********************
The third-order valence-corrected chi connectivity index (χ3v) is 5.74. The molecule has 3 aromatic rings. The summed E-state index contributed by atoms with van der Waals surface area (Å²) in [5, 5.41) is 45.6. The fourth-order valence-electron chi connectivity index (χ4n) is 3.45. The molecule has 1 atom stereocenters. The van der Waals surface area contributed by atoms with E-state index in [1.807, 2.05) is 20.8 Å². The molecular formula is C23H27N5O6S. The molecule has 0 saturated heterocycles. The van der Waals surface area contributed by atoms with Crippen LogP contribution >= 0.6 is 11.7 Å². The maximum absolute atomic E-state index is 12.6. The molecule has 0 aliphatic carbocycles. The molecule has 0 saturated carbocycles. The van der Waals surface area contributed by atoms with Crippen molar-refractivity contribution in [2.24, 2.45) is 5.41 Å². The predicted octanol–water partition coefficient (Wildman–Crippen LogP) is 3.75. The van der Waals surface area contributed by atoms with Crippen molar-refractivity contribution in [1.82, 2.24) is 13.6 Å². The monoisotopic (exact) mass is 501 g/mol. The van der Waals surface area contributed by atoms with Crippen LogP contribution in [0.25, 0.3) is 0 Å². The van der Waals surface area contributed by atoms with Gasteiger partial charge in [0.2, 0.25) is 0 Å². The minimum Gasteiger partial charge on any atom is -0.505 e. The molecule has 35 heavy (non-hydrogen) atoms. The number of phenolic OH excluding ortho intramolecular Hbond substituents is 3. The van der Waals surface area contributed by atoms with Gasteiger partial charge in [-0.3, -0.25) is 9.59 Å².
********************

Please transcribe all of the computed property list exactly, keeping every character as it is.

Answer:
The third-order valence-corrected chi connectivity index (χ3v) is 5.74. The molecule has 3 aromatic rings. The summed E-state index contributed by atoms with van der Waals surface area (Å²) in [5, 5.41) is 45.6. The fourth-order valence-electron chi connectivity index (χ4n) is 3.45. The molecule has 1 atom stereocenters. The van der Waals surface area contributed by atoms with E-state index in [1.807, 2.05) is 20.8 Å². The molecular formula is C23H27N5O6S. The molecule has 0 saturated heterocycles. The van der Waals surface area contributed by atoms with Crippen LogP contribution >= 0.6 is 11.7 Å². The maximum absolute atomic E-state index is 12.6. The molecule has 0 aliphatic carbocycles. The molecule has 0 saturated carbocycles. The van der Waals surface area contributed by atoms with Crippen molar-refractivity contribution in [2.24, 2.45) is 5.41 Å². The predicted octanol–water partition coefficient (Wildman–Crippen LogP) is 3.75. The van der Waals surface area contributed by atoms with Crippen molar-refractivity contribution in [1.82, 2.24) is 13.6 Å². The monoisotopic (exact) mass is 501 g/mol. The van der Waals surface area contributed by atoms with Crippen LogP contribution in [0.25, 0.3) is 0 Å². The van der Waals surface area contributed by atoms with Gasteiger partial charge in [0.2, 0.25) is 0 Å². The minimum Gasteiger partial charge on any atom is -0.505 e. The molecule has 35 heavy (non-hydrogen) atoms. The number of phenolic OH excluding ortho intramolecular Hbond substituents is 3. The van der Waals surface area contributed by atoms with Gasteiger partial charge in [-0.3, -0.25) is 9.59 Å².